Andrew Kohut’s illuminating March 24 Outlook commentary, “They won the GOP, but lost America,” misread the late 1960s and early 1970s. Supporters of Gene McCarthy and, four years later, George McGovern did not, in fact, radicalize the Democratic Party’s image, as Mr. Kohut described it. The young people who went “neat and clean for Gene” were not the radicals who offended Middle America. The dynamics of the period were far more complex.

The Vietnam War and a youth revolt against authority produced an antiwar movement split into radical and moderate wings (I was the executive director of the National Committee for a Sane Nuclear Policy, one of the leading moderate antiwar groups). Some in the radical wing carried Viet Cong flags or burned American flags. TV brought those images into U.S. homes. By 1968, we had a majority against the war and a bigger majority against the war protesters.

Where did the Democratic Party fit? Until McCarthy, and then Robert Kennedy, entered the 1968 primaries and President Lyndon B. Johnson decided not to run again, most Democratic politicians avoided challenging Johnson’s policies. Then, pushed by antiwar moderates, delegates to the Chicago Democratic convention struggled, unsuccessfully, to pass a peace plank — while police beat antiwar demonstrators in the streets. The public supported the police and held animus toward the protesters. Ironically, many Americans lumped together radicals and moderates, equating Democrats with disorder and disloyalty.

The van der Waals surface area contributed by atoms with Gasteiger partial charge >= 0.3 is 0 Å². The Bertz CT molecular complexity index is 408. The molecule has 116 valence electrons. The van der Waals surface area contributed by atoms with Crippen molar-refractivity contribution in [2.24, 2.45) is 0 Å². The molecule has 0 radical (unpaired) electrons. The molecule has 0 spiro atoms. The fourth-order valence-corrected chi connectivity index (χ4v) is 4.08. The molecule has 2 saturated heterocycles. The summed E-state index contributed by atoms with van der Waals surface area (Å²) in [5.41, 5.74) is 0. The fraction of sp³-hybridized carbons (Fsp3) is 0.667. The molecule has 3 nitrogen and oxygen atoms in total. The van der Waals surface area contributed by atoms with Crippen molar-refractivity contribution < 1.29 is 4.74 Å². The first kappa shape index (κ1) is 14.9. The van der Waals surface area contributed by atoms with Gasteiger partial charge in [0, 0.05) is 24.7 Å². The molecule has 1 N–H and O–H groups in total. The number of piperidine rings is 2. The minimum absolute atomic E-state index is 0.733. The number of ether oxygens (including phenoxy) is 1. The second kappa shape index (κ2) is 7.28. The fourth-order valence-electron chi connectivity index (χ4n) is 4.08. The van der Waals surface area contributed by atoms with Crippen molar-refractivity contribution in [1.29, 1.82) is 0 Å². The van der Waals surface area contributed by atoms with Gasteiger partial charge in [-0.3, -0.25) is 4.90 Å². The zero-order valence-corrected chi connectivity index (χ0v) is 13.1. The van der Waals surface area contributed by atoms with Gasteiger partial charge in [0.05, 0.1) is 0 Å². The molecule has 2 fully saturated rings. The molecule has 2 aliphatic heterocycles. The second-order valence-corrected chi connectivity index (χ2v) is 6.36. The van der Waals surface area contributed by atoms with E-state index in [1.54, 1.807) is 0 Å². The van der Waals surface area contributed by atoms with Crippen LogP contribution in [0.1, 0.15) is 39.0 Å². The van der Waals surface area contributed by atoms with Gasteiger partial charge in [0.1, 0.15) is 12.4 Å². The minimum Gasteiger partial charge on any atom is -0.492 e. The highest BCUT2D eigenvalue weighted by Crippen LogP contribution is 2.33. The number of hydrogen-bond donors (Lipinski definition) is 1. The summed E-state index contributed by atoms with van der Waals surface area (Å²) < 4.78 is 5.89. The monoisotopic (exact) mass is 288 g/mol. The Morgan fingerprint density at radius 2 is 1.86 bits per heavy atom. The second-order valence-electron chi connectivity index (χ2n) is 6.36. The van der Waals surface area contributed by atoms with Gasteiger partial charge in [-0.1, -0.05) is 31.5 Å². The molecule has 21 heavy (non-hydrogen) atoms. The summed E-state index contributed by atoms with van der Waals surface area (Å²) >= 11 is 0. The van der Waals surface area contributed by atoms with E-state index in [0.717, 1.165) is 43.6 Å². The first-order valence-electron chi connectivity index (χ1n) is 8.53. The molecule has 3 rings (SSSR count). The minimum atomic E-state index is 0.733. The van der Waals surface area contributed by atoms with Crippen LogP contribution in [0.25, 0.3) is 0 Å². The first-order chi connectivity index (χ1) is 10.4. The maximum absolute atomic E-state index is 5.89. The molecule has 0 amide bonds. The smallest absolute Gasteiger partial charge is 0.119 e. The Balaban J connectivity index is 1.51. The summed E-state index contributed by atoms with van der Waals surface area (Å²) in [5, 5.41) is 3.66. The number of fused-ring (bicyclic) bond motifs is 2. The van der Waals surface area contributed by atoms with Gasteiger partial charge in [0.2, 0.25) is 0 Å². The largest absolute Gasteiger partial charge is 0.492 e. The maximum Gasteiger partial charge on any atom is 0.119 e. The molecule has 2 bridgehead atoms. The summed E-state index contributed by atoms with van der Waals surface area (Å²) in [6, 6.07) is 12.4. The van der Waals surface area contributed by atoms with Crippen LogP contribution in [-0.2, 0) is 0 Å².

Sanford Gottlieb, Kensington

In concluding that “staunch conservatives” are “far beyond the mainstream” in America, pollster Andrew Kohut ignored his own data. The middle of his commentary reported that a rising plurality of people favors “smaller government, fewer services.” This is hardly “beyond the mainstream.” Conclusions that are divorced from data represent exactly the “politicization of news” the author decried.

Jay Kelly Wright, McLean